If you go with a good breeder you can work with them and ask for a pup that is more laid back and less drivy.

IME boxers might be too goofy and childlike, and they aren't much of a guard dog.

Dobermans are also great but watch their temperament as they have a lot of shyness in the breed as well as aggression. If the breeder avertises "white" do dobermans or "warlock/kimbertal" dobermens RUN SCREAMING in the other direction.

Good luck wih your search
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  #27  
Old 11-15-2013, 08:50 AM
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frostfell frostfell is offline
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Quote:
Originally Posted by Logen Ninefingers View Post
Hello everyone,

Great forum you have here - there are a lot of very knowledgeable posters. I hope you guys won't mind helping me out, as I'm struggling to decide what breed of dog I should own.

Whether you have had dogs previously
Two golden retrievers. Been around dogs all my life.

Your circumstances - do you work etc?
I work from home. The dog will very rarely be left by itself.

How much time you have for exercise
I'd imagine two walks per day, plus time in the back garden.

Whether you have children, other pets etc
One cat.

What characteristics you are looking for
I want a medium to large sized dog with a natural guarding instinct. Always wanted a "velcro dog" - a dog that always want to be with its people. The dog must have an off-switch and be content to curl up and be lazy. I don't like stubborn, independent dogs like Akitas or Huskies.

What breeds you have already looked at and your thoughts on them

Doberman - Never seen one out and about, but from what I've read (and I've read quite a bit), they seem like great dogs. The laundry list of health concerns bothers me, though.

Boxer - Have mixed feelings about this breed. My partner likes them a lot, and for that reason, I've looked into them.

There seems to be a lot of contradictory information out there. Some people say they slobber like broken faucets, others say they slobber only as much as any other breed. Some people say they're non-stop, bouncing-off-the-walls maniacs, others say they can be chilled out.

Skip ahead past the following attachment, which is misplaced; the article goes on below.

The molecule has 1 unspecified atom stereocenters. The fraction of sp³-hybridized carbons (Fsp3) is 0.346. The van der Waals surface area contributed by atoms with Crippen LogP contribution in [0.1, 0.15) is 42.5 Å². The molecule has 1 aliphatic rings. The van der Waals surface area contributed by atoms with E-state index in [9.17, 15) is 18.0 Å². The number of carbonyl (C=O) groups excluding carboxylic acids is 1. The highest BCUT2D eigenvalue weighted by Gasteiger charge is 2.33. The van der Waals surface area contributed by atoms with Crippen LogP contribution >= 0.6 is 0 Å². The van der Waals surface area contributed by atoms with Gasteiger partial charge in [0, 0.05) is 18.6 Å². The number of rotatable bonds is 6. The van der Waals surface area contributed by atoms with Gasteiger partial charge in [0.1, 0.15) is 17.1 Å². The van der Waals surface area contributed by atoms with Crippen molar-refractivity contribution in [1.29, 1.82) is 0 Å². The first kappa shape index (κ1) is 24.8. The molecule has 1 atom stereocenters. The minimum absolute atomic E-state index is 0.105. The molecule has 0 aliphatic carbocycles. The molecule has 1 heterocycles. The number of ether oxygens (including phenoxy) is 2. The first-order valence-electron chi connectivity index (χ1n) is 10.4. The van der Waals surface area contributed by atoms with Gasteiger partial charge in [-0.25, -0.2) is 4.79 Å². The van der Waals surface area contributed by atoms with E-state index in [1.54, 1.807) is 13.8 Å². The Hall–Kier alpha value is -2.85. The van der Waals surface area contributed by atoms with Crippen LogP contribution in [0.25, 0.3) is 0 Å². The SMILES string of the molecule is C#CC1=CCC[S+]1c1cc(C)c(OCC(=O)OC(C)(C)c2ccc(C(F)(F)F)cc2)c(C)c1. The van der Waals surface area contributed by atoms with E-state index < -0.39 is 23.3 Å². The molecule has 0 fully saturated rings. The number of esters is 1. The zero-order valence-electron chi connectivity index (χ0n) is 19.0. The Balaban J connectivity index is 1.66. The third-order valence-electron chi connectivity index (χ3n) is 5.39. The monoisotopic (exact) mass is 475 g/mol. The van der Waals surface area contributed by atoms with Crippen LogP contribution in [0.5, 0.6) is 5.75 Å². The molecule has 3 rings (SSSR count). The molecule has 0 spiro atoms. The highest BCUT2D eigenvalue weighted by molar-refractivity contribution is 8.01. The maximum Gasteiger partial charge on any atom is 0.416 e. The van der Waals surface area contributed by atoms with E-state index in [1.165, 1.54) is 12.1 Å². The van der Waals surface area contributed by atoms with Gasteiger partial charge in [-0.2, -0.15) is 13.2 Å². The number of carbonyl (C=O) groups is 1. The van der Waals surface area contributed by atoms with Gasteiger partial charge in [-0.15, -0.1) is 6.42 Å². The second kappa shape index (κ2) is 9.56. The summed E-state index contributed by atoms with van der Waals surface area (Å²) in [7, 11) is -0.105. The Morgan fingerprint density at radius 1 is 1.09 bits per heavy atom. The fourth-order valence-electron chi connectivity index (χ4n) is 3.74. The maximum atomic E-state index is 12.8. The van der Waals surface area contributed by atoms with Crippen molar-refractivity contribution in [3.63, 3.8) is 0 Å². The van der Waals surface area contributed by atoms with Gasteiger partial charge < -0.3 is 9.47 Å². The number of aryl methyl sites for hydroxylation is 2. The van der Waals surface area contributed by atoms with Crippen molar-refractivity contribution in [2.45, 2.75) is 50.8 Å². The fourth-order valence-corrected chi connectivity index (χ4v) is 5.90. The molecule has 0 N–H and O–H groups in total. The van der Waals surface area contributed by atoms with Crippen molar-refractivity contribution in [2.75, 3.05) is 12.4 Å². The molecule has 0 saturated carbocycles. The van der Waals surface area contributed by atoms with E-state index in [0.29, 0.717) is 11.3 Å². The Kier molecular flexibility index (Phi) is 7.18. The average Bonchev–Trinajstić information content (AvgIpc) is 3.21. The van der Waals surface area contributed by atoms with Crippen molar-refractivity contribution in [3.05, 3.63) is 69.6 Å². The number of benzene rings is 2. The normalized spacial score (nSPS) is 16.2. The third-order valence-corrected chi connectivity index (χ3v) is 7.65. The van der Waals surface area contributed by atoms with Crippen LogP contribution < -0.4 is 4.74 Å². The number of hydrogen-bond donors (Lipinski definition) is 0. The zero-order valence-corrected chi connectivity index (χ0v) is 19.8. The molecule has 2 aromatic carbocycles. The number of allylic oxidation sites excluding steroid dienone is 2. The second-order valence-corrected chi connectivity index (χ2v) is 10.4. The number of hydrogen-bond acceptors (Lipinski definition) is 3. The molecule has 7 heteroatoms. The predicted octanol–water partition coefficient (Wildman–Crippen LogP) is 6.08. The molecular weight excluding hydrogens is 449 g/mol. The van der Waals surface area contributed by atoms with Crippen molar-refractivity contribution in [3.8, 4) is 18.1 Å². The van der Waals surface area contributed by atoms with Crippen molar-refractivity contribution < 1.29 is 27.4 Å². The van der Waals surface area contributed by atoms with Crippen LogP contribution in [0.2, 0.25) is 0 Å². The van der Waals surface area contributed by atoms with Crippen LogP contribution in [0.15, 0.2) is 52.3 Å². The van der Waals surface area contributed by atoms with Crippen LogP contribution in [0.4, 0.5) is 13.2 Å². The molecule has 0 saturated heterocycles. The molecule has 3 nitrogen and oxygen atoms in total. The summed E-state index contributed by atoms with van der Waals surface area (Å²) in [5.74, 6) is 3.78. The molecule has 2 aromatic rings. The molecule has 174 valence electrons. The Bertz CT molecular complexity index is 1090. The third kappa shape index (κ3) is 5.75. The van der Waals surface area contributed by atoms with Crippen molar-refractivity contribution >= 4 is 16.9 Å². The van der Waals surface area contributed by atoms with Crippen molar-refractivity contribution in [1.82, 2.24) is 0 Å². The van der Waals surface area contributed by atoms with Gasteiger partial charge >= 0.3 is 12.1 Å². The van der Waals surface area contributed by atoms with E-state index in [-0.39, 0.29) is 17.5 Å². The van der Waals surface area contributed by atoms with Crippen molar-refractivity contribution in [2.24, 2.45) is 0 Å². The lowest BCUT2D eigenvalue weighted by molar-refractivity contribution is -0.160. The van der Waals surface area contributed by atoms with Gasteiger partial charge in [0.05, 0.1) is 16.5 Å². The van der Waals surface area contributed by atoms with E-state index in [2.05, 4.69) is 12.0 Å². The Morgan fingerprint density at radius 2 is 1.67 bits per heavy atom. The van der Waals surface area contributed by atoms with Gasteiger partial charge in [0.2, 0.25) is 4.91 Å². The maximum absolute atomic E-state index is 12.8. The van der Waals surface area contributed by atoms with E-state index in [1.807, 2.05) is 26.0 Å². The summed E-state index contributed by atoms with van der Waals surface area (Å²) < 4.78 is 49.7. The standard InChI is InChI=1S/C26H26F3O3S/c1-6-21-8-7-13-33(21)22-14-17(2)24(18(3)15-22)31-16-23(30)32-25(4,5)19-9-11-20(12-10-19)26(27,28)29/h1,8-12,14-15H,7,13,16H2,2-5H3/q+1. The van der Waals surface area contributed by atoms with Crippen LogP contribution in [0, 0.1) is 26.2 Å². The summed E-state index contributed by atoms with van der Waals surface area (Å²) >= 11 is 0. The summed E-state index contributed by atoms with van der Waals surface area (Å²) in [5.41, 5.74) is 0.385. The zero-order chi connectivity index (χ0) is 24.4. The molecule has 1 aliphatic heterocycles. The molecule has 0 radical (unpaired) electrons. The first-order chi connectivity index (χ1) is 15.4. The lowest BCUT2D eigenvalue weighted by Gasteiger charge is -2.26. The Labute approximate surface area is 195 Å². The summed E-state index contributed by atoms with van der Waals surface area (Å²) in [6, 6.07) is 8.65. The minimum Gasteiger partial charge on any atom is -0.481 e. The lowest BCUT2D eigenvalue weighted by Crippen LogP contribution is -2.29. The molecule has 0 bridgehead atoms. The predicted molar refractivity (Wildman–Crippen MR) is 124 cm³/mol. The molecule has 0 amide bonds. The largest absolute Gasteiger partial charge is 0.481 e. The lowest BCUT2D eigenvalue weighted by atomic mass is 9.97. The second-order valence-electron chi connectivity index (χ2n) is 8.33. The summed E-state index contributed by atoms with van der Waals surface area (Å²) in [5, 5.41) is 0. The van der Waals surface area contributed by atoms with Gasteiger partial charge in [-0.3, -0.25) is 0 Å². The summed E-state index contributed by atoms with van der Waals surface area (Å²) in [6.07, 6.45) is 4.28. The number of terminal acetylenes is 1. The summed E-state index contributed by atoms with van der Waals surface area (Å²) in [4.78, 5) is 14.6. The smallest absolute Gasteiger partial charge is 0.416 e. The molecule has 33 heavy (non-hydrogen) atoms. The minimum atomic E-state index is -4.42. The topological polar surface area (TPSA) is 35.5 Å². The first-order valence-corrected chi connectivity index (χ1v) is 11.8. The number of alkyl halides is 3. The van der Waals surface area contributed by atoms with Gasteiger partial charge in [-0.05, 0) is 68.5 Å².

Don't know what to believe, but I do like that they're natural guardians, like Dobermans.

German Shepherd - Partner's family owns two that I don't particularly like, but from what I've read, they don't seem typical of the breed (they're nervous and prone to biting strangers).

I don't like the sloping-backed look that the showlines have, and worry that if I purchased a working line GSD, I wouldn't be able to meet its exercise requirements.

Anything else you think might be relevant or important
  • I live in a house in a semi-rural location. I have decently sized back garden. Space is not an issue.
  • Regarding coat length: I don't mind. Long hair/short hair, it doesn't bother me, as long as I don't have to take the dog to the groomers (happy to brush daily, etc).
  • I like to go on long walks and hikes. I'd like a dog that could accompany me on these.

Apologies for the long-winded post! I hope I've provided enough information for you all.
you want a dog that is lazy and is content to lounge around the house, but then you want somethign for hiking as well. dobes and boxers and GSD are all very high energy and need lots to do. what about a dane?
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  #28  
Old 11-15-2013, 11:23 AM
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This thread is old, but since it has been bumped I just have to say...

If you spend the money to purchase a dog from a reputable breeder, health issues down the line should be much less of a concern. I purchased Abrams for much more than some Chessies are going for (aka, I saw pups being sold for $400). He does, however, come from health tested parents, and because of this I am much more confident that he won't end up with hip dysplasia, and he won't have DM, PRA, or EIC. The thought of, "I just spent x amount of money to purchase him, what am I going to do when he gets a crippling genetic disease?" hasn't really entered my mind, because I'm confident that he likely *won't* have a crippling genetic disease.

Especially in a breed prone to health issues, I'd much rather spend the money on a well bred dog than spend less money up front and end up with a dog with health issues.